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16 year old daughter sexually active

(82 Posts)
counter Wed 20-Feb-13 20:32:20

I don't even know where to start! The last 3 weeks have been nightmare and I am seeking advice on how to proceed. 16 year old Daughter is a straight A student and we have never had any problems. Three weeks ago we found out she is sexually active with her 15 year old BF. She tells us it happened 3 times and always with a condom.

I feel so disappointed and ashamed of her and am trying to work past that. Aside from the obvious conversations about sex, emotions, conversations with BF are the restrictions we imposed:
-2 week no contact
-blocked him from her cell phone as we believed it was texting that led to this
-they could talk only on the home phone in shared rooms
-no unsupervised contact for a very long time
-Birth control

Over this 3 week time period she informed us that she was considering breaking up. Her monitored communications with her friends supported indicated she was being honest. We could only hope as we have never liked this kid.

A week ago I found out they had found away around texting by using an email account I did not know about. She was telling him she need her space. He was very aggressive in his responses. Eventually his messages turned very sexual. I mean offensively sexual! For the most part she was not replying the same way but not shutting him down either. However, things like if you dont...I need...I love you...someone else will...

Last night the messages became so offensive I wanted to vomit. She does not know I am monitoring her cell phone at this level. I feel like we have to step in and tell her either she ends the relationship or we will. Everything I read says you can't block her from seeing him or you will make it worse! However, she is very calm and I am not sure that would be her reaction. Just the fact that she stepped back to consider a breakup tells me she may actually welcome this action. I know I could be totally wrong on this though.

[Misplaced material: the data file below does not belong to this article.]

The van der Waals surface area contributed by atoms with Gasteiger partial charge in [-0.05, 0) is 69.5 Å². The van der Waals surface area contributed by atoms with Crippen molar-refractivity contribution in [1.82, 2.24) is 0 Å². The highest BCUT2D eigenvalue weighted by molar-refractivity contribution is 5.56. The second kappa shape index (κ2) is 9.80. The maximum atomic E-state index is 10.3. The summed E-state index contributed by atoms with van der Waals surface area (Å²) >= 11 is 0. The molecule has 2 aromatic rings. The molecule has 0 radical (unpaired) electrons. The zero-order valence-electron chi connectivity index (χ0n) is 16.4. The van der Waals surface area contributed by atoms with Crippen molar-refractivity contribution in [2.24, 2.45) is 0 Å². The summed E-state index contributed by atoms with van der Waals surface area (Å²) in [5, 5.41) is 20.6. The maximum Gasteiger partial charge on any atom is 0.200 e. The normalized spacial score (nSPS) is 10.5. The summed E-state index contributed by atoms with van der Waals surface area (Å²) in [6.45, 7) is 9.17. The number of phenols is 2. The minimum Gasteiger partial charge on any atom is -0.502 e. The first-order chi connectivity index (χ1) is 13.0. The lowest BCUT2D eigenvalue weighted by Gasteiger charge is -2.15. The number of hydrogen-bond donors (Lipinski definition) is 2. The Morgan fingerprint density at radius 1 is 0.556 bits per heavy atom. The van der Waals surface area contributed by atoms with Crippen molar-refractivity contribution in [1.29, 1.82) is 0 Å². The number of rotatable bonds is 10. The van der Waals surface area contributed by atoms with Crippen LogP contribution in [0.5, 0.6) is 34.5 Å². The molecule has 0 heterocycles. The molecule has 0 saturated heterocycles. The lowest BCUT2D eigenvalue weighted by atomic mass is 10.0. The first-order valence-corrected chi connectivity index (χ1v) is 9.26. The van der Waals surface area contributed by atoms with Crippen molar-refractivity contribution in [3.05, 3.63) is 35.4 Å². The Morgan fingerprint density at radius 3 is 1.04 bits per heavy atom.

Her last communication of the night was that she had decided to stay together and apologized for making him go elsewhere for his touching needs. This is the part that I am most upset about. That she apologized for him cheating on her.

Do we talk to her in generalities hoping to help guide her to the right decision or do we step in and let her know we have seen the messages, tell her the relationship is over, contact his parents and share the emails and ask them to support our wishes? (which I believe they would do.)

I cant even come close to figuring out the right thing to do here.

counter Wed 20-Feb-13 21:43:50

Ok the last time I checked you are not an adult until you are 18 In this country. Also, I pay for her phone, Internet, car, food, house...I do not pay for these services for her to be abused by a sick teen boy. If it were on her dime I agree I would have no say. She has been told she could be monitored from day one and was reminded of this a week ago.

Sorry to disagree but I do think it better for girls to wait a little longer before becoming sexually active. I understand it happens which is why we put her on BC. The punishment was because of the lying.

The issue here is how she is allowing this boy to treat her.

counter Wed 20-Feb-13 21:48:21

They were allowed contact on the phone.

StickEmWithThePointyEnd Wed 20-Feb-13 21:49:17

It doesn't matter what you think though, it's her body and her choice. You sound over the top and i agree with the others that all this will do is make her more intent on seeing him.

harbinger Wed 20-Feb-13 21:53:19

counter you are on a forum in the UK where the age of consent is 16.

RightsaidFreud Wed 20-Feb-13 21:54:49

You sound horribly controlling. In your opinion, you might think it's better for girls to wait. But your daughter didn't. Is this what your upset about?

Have you actually tried talking to her about the way the lad is treating her? Or have you just come down on her like a ton of bricks for no real reason, without discussing anything with her? She's not a child anymore. She's a young lady. Try treating her like one.

Viviennemary Wed 20-Feb-13 21:58:37

Well for a start the boy is underage as he is only 15. I think she is far too young to be thinking about having sex. What a shame this has become the acceptable norm.

usualsuspect Wed 20-Feb-13 21:58:55

She needs to trust you,Do you think controlling her will achieve that?

DontstepontheMomeRaths Wed 20-Feb-13 22:02:31

I went to Church my whole life. I had my first serious boyfriend at her age and eventually we had sex when I was 17. I wasn't sensible and used the withdrawal method as I was too ashamed of it all and embarrassed to go and see a FPC or my GP to go on BC or to buy condoms. I ended up taking a lot of risks at the time because of my parents strong and controlling views. It did cause me to confide in her a lot less. It wasn't helpful.